As for the majority issue, that is inherent in the very power of the veto. This veto is no more anti-majoritarian than any other.
7.25.2006 10:20pm
plunge (mail):
"Now many may disagree and may view the subject as nothing but a clump of cells, but let's not forget that not too long ago some viewed some races as sub-human and deserving of less rights than others, even to the extent that some races could be treated as mere chattel."

That people even try to make these sorts of comparisons is deeply insulting. It's playing games with language in the face of an utter lack of real, moral argument. The gulf between a thinking, feeling, caring human person and an embryo renders this comparison absurd.

No embryo will ever thank you for your defense of them, because no embryo cares in the slightest about its fate. It has no capacity to care. Shrimp are far far more like a human person than an embryo is. I'm not an advocate for strong animal rights, but I do think it's utterly bizarre and quite telling that you would turn your gaze onto something without even a nervous system before first considering the plight of beings that have far far more capacity to feel pain and care about their treatment than any embryo. It's as good as jumping up and down and saying "I don't have any idea what morality is FOR: to me it's just a list of inexplicable rules that I follow as literalistically as possible, so the argument for me rests not on any actual discussion of morality, empathy, or concerns, but rather on word games as to what we define the word human to mean now that we have a rule that all humans deserve rights!"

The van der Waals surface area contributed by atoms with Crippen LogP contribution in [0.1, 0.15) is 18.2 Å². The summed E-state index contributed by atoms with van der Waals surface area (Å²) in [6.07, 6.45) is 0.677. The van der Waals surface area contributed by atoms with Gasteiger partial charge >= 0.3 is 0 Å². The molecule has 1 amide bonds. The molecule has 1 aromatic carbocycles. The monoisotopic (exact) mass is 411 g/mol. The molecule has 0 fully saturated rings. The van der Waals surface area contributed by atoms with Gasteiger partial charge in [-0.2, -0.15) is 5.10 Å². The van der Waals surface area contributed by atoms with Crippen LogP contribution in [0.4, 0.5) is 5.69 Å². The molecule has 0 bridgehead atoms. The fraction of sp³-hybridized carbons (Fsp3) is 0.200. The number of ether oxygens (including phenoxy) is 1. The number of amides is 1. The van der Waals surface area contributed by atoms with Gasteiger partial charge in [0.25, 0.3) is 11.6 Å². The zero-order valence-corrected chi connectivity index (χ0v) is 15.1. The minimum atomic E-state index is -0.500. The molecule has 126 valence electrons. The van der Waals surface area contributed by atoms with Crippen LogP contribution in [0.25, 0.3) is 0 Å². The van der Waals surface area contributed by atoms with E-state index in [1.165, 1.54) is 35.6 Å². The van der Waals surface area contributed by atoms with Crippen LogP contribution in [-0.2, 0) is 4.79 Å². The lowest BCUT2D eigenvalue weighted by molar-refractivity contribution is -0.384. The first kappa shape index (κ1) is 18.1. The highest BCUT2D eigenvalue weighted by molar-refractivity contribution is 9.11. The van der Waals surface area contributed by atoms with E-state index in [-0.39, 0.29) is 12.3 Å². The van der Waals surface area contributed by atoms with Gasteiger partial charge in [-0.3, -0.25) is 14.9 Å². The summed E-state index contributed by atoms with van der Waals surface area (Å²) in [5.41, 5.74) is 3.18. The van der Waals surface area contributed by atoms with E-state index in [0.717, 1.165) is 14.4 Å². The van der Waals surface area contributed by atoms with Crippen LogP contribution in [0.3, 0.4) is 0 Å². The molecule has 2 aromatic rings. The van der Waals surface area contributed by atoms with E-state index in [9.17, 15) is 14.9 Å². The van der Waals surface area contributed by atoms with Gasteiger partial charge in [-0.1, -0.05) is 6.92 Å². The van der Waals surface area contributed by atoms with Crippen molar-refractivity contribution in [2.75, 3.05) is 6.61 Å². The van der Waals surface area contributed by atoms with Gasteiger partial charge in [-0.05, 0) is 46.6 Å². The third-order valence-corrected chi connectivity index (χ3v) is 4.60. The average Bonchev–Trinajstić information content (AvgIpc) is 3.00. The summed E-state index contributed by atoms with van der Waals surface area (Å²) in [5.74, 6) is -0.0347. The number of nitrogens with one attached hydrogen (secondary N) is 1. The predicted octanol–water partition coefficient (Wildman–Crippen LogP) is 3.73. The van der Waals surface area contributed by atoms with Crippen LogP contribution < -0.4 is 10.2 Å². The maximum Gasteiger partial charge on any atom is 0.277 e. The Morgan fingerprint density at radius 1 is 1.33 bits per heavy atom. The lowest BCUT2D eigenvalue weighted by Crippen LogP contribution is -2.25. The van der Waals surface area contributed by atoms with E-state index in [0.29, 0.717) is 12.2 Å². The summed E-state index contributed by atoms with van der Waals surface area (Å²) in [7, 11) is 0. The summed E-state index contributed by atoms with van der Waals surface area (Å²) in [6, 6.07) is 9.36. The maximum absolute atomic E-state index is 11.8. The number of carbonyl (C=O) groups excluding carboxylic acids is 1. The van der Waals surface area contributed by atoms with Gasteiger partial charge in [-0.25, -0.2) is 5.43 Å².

7.25.2006 11:25pm
Steve:
Shrimp are far far more like a human person than an embryo is.

Funny you should mention that.
7.25.2006 11:50pm
guy in the veal calf office (mail) (www):
I want to applaud Prof Volokh for this line: "...I suspect that most voters supported it because of their gut feel that eating horse or dog..."

Put that man in the punitentiary
7.25.2006 11:58pm
godfodder (mail):
"Thou shalt not kill."

There! Now was I thinking of the Bible when I wrote that? Does it matter? Should you waste your time thinking about that, or the content of that public policy?

I propose that we abolish the ban on murder, just to be on the safe side.
7.26.2006 12:16am
cw (mail):
The first amendment is there becasue the founders were very aware of the dangers of state sanctioned and suported religion. This has evolved into the separation of church and state doctrine. That is why it is not a good thing to have a president making decision that seem to be based on a particular religion's dogma. I'm not saying that is the case with stem cells, but if it is, then it is counter to what has--until recently--been the spirit of the supreme court's reading of the first amendment.